040322 Meat Seesaws On Diet Craze and Mad Cow

March 10, 2004

The industry had recovered from a lean stretch. Inventory that built up over the prior 18 months had been cleared out, restoring a supply-demand balance.

Prices of pork and poultry had stabilized after sinking in 2002. The popularity of the high-protein Atkins diet was fueling demand for meat, and a reduced supply of beef - in the face of hefty demand - pulled up wholesale beef prices.

Strong pricing combined with rising demand helped some top players fatten up profits. But just when it looked like the industry was moving full throttle, an air of uncertainty clouded the outlook. In December, the first case of mad cow disease was discovered in Washington state.

Since then, Japan, Thailand and South Korea, among others, have banned U.S. beef imports. Japan is the No. 1 importer of U.S. beef and South Korea is No. 2. Together they bought more than 50% of U.S. beef exports in 2002. Prolonged bans stand to eat into producers' sales. Last year, U.S. beef exports rose 5% to a record $4 billion, says John Nalivka, president of Sterling Marketing Inc., an economic consultant.

Then, in early February, we saw the avian influenza hit the U.S. for the first time with an outbreak in Delaware. Since then, the disease has affected flocks in other states such as New Jersey and Texas. In response, Japan and South Korea have banned U.S. chicken imports. And Russia is banning goods from the infected states.

"The good thing is domestic demand for meat is very strong because of the low-carb diet craze," said analyst Joseph Agnese of Standard & Poor's Corp. "That's offsetting the negative impact of the Avian flu and mad cow disease."

But, if bans are kept in place long term, it could create an oversupply in the U.S. and drive down prices. That happened in 2002 when Russia banned U.S. chicken.

Still, players are in better shape than they were last year. In its third quarter, pork and processed meat firm Smithfield Foods Inc. saw profits jump 660%. Poultry company Pilgrim's Pride Corp. posted a 218% profit gain in its first quarter.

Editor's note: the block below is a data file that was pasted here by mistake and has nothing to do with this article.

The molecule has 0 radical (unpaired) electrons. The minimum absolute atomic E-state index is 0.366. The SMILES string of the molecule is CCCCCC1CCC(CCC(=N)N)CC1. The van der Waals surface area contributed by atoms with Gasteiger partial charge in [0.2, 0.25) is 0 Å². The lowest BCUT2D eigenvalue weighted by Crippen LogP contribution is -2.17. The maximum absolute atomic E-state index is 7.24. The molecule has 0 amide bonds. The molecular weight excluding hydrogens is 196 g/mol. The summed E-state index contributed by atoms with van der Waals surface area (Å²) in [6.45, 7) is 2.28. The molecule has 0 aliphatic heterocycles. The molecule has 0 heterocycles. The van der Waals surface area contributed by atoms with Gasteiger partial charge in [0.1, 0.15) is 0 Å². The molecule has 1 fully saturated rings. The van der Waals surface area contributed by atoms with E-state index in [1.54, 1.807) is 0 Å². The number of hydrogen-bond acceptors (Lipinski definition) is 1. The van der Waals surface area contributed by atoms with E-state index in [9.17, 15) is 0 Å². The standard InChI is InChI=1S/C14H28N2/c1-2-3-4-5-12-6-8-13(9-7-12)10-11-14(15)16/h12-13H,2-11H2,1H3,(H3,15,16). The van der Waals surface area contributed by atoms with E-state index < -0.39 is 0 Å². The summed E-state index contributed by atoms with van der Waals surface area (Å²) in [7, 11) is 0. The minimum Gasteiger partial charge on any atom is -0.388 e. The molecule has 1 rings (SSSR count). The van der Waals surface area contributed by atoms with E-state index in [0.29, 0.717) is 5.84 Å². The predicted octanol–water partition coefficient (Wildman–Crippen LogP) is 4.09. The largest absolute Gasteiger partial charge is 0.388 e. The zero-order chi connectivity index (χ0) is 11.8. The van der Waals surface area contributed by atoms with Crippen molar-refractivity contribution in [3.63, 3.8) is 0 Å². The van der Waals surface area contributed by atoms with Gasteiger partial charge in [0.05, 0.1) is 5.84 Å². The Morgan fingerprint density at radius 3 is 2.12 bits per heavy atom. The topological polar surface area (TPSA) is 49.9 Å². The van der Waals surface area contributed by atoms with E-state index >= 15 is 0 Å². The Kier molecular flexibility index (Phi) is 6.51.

"Supplies have been cut back, and supply and demand is now getting back into balance," said C. Larry Pope, Smithfield's president. "So (the situation) is more stable."


Since meat processors sell basic commodity goods, they operate in a cyclical field. Their fortunes are tied to the balance between supply and demand of goods, which in turn dictates pricing.

Over the past few years, they've moved away from strict commodity offerings toward value-added and prepackaged goods like frozen entrees and marinated meats. These items are more profitable on a per-unit basis and they take away the cyclicality, says analyst Andrew Wolf of BB&T Capital Markets.

Take the efforts at Hormel Foods Corp. , the meat and poultry processor, well-known for Spam. It marinates meats, precooks them and then puts them in convenient packages. Among its offerings are Jennie-O-Turkey Store "So Easy" turkey, stuffed with varieties such as cheese and broccoli, or pepper cheese and rice. These items fetch a higher price than fresh meats.

"We're moving beyond just a slab of raw meat in a white tray to value-added products that give a family a good dinner in between five andfifteen minutes," said CEO Joel Johnson. "Our strategy is to become less (commodity goods oriented) and bring a lot of consumer-friendly initiatives to the fresh meat case."

Hormel has upped the percentage of value-added goods to 78% of its total mix from 62% in 1997. That effort has helped vault its operating profit margin to 8.1% in 2003 from 5.5% in 1997.

"The way to make money in this business is to take all the items off the animal and process them as far as they (can) go into things like hot dogs, smoked hams and deli hams vs. fresh ham," said Smithfield's Pope.

Smithfield is the nation's No. 1 pork processor and the world's biggest hog producer. It consumes most of the hogs it produces. This way, it controls the genetics, feed source and the manner of raising the pigs. It also assures consistent quality.

It boasts an array of value-added, branded pork products such as Gwaltney's 40%-less-fat bacon. In the third quarter, sales of value-added goods grew by double digits from last year.